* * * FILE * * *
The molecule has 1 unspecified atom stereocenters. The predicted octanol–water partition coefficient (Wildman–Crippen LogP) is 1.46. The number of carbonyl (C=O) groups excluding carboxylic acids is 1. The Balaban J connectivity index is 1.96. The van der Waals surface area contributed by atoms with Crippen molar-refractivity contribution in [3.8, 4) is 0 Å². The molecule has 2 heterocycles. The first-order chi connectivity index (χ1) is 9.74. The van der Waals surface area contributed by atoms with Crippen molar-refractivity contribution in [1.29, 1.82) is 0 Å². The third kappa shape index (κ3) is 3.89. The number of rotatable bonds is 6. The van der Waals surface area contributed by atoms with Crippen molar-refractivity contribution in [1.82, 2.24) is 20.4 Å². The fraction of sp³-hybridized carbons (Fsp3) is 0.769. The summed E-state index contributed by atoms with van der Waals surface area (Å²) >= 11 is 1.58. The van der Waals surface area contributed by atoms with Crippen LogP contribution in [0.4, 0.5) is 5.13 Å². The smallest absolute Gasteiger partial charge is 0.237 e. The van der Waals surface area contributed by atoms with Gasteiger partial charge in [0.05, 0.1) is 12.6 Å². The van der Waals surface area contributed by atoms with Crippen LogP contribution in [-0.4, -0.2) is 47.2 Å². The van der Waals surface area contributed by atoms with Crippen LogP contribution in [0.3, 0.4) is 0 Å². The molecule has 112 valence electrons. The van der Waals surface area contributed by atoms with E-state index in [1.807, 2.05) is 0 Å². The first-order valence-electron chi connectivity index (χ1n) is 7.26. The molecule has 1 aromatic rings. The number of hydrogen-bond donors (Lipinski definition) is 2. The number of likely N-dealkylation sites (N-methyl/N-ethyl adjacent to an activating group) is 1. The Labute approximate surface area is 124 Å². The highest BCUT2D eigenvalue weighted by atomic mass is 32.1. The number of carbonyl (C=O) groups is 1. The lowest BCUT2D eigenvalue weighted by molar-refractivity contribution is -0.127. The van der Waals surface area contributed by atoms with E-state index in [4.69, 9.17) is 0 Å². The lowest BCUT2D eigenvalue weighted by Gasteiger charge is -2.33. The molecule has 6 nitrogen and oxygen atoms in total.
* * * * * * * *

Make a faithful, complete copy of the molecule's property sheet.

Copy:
The molecule has 1 unspecified atom stereocenters. The predicted octanol–water partition coefficient (Wildman–Crippen LogP) is 1.46. The number of carbonyl (C=O) groups excluding carboxylic acids is 1. The Balaban J connectivity index is 1.96. The van der Waals surface area contributed by atoms with Crippen molar-refractivity contribution in [3.8, 4) is 0 Å². The molecule has 2 heterocycles. The first-order chi connectivity index (χ1) is 9.74. The van der Waals surface area contributed by atoms with Crippen molar-refractivity contribution in [1.29, 1.82) is 0 Å². The third kappa shape index (κ3) is 3.89. The number of rotatable bonds is 6. The van der Waals surface area contributed by atoms with Crippen molar-refractivity contribution in [1.82, 2.24) is 20.4 Å². The fraction of sp³-hybridized carbons (Fsp3) is 0.769. The summed E-state index contributed by atoms with van der Waals surface area (Å²) >= 11 is 1.58. The van der Waals surface area contributed by atoms with Crippen LogP contribution in [0.4, 0.5) is 5.13 Å². The smallest absolute Gasteiger partial charge is 0.237 e. The van der Waals surface area contributed by atoms with Gasteiger partial charge in [0.05, 0.1) is 12.6 Å². The van der Waals surface area contributed by atoms with Crippen LogP contribution in [-0.4, -0.2) is 47.2 Å². The van der Waals surface area contributed by atoms with Crippen LogP contribution in [0.3, 0.4) is 0 Å². The molecule has 112 valence electrons. The van der Waals surface area contributed by atoms with E-state index in [1.807, 2.05) is 0 Å². The first-order valence-electron chi connectivity index (χ1n) is 7.26. The molecule has 1 aromatic rings. The number of hydrogen-bond donors (Lipinski definition) is 2. The number of likely N-dealkylation sites (N-methyl/N-ethyl adjacent to an activating group) is 1. The Labute approximate surface area is 124 Å². The highest BCUT2D eigenvalue weighted by atomic mass is 32.1. The number of carbonyl (C=O) groups is 1. The lowest BCUT2D eigenvalue weighted by molar-refractivity contribution is -0.127. The van der Waals surface area contributed by atoms with E-state index in [4.69, 9.17) is 0 Å². The lowest BCUT2D eigenvalue weighted by Gasteiger charge is -2.33. The molecule has 6 nitrogen and oxygen atoms in total.